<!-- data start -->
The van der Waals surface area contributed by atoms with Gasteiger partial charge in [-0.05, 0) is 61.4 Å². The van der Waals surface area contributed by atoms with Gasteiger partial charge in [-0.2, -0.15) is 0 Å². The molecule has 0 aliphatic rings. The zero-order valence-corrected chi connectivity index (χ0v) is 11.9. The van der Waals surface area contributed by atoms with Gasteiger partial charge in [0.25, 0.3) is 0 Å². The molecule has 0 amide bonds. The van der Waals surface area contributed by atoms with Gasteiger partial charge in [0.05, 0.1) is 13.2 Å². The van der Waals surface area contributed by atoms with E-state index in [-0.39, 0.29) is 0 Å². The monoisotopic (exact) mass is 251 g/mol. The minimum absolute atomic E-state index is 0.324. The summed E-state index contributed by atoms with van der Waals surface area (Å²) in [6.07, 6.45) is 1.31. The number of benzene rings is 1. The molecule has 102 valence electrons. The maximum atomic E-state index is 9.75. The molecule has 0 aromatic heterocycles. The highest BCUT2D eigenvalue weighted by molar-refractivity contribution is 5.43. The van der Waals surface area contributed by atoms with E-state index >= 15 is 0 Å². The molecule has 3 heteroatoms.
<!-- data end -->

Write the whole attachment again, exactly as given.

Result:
The van der Waals surface area contributed by atoms with Gasteiger partial charge in [-0.05, 0) is 61.4 Å². The van der Waals surface area contributed by atoms with Gasteiger partial charge in [-0.2, -0.15) is 0 Å². The molecule has 0 aliphatic rings. The zero-order valence-corrected chi connectivity index (χ0v) is 11.9. The van der Waals surface area contributed by atoms with Gasteiger partial charge in [0.25, 0.3) is 0 Å². The molecule has 0 amide bonds. The van der Waals surface area contributed by atoms with Gasteiger partial charge in [0.05, 0.1) is 13.2 Å². The van der Waals surface area contributed by atoms with E-state index in [-0.39, 0.29) is 0 Å². The monoisotopic (exact) mass is 251 g/mol. The minimum absolute atomic E-state index is 0.324. The summed E-state index contributed by atoms with van der Waals surface area (Å²) in [6.07, 6.45) is 1.31. The number of benzene rings is 1. The molecule has 102 valence electrons. The maximum atomic E-state index is 9.75. The molecule has 0 aromatic heterocycles. The highest BCUT2D eigenvalue weighted by molar-refractivity contribution is 5.43. The van der Waals surface area contributed by atoms with E-state index >= 15 is 0 Å². The molecule has 3 heteroatoms.